Friday, December 11, 2015

RESTful services, Part 2 - Mixpanel

In the last blog entry in this series, we introduced our integration to connect to any REST API's querying using a SQL-like syntax and generating custom visualizations from it. The example used a live Parse account and we've since had some requests for the same for Mixpanel. 

This outlines connecting and querying Mixpanel data using our REST API interface to build custom visualizations from it. Whereas Parse API  is simple to connect, query and track, Mixpanel API's are not particularly easy to work with. Partly this is due to the way in which authentication is handled, where any parameters to the API must be signed using MD5 in alphabetical order. 

The high level steps are:
  1. Determine your API Key and API secret. This can be found under the Accounts --> Projects section of your Mixpanel account. 
  2. Determine what you'd like to query from Mixpanel from their documentation: https://mixpanel.com/docs/api-documentation/data-export-api
  3. Build the URL, and generate a signature with the parameters.
  4. Query and post process the nested data using Cloud9QL.

Let's take a live Mixpanel demo account to make it easier to follow along. This example determines the count of events over the past day. The API documentation for this can be found here: https://mixpanel.com/docs/api-documentation/data-export-api#events-top

1. Visit https://cloud9charts.com/rest-api. Enter http://mixpanel.com/api/2.0/ as the host.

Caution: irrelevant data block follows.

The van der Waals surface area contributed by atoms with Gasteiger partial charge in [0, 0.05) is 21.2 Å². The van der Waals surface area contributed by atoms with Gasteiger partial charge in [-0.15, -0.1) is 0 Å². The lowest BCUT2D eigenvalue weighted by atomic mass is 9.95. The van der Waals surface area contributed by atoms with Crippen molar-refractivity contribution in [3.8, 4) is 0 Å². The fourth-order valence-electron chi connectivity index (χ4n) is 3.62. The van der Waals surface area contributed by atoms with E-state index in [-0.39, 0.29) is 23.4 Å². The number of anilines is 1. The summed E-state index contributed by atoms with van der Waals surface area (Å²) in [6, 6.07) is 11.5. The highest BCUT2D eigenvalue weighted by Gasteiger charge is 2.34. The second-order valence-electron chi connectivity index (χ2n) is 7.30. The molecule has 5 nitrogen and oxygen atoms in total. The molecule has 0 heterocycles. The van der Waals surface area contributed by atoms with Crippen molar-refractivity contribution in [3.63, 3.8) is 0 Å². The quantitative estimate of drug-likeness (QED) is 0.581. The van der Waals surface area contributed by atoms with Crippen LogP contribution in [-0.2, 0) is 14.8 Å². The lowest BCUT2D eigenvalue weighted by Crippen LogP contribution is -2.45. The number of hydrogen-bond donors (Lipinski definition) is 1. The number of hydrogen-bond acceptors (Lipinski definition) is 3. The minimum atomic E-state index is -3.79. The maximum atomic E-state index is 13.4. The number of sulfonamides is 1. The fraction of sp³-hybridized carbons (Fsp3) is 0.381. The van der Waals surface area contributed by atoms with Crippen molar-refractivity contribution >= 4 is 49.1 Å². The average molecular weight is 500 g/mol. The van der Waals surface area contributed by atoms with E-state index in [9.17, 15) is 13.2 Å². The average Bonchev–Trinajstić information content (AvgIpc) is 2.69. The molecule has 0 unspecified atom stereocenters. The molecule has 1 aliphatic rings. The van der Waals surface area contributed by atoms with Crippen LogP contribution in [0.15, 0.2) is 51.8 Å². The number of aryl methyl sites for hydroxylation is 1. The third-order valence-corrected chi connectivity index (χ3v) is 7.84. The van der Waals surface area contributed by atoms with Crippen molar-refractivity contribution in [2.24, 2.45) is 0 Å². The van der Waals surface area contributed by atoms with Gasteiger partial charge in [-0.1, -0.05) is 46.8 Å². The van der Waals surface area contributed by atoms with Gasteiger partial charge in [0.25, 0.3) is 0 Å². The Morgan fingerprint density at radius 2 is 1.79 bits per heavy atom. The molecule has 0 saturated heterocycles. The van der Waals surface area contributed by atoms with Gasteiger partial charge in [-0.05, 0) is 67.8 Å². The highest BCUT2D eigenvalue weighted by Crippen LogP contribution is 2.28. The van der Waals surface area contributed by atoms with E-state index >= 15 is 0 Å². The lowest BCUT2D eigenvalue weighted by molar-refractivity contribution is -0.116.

(If you an existing user, this is also accessible within the REST datasource section within your account) 

2. Leave the Headers section empty. For end point, set to events/top.

3. Now comes the tricky part. To build the URL, we need to build a MD5 hash for the alphabetically ordered parameters. 

Let's build up the URL with basic params first: api_key=a8d3995557ce4cea1ae92ec03314a620&type=unique

Determine the epoch expiry date for the request. For 1st, Dec  2016, this would be 1480550400 (www.epochcoverter.com). Adding this to the URL, we get: api_key=a8d3995557ce4cea1ae92ec03314a620&type=unique&expire=1480550400

Next comes the sig field, which is the MD5 hash for the request:
  • Build a string with the url parameters in ascending form concatenated together without the & separator: api_key=a8d3995557ce4cea1ae92ec03314a620expire=1480550400type=unique
  • Concatenate the Mixpanel API  secret to it:  
  • api_key=a8d3995557ce4cea1ae92ec03314a620expire=1480550400type=unique6a2532b187735ea4d531f4b7dfc7a7d2
  • MD5 this string (http://www.md5.net/md5-generator/) to generate a hash. This will be the sig field for the request. MD5 Result: befa480e75440ef4b8141f2664ba6753
  • Putting it all together, the resulting URL parameter looks like this: api_key=a8d3995557ce4cea1ae92ec03314a620&type=unique&expire=1480550400&sig=befa480e75440ef4b8141f2664ba6753
4. Add the above into the URL params field at https://cloud9charts.com/rest-api


5. Now we are ready to query Mixpanel to fetch the results. The return data looks something like this:


{"events": [{"amount": 2,
             "event": u"funnel",
             "percent_change": -0.35635745999582824},
            {"amount": 75,
             "event": u"pages",
             "percent_change": -0.20209602478821687},
            {"amount": 2, "event": u"projects", "percent_change": 1.0}],
 "type": u"unique"}


To unwind the events nested array above, add the following Cloud9QL into the the Cloud9QL Query: 

select expand(events);

Click on Show me to visualize the results.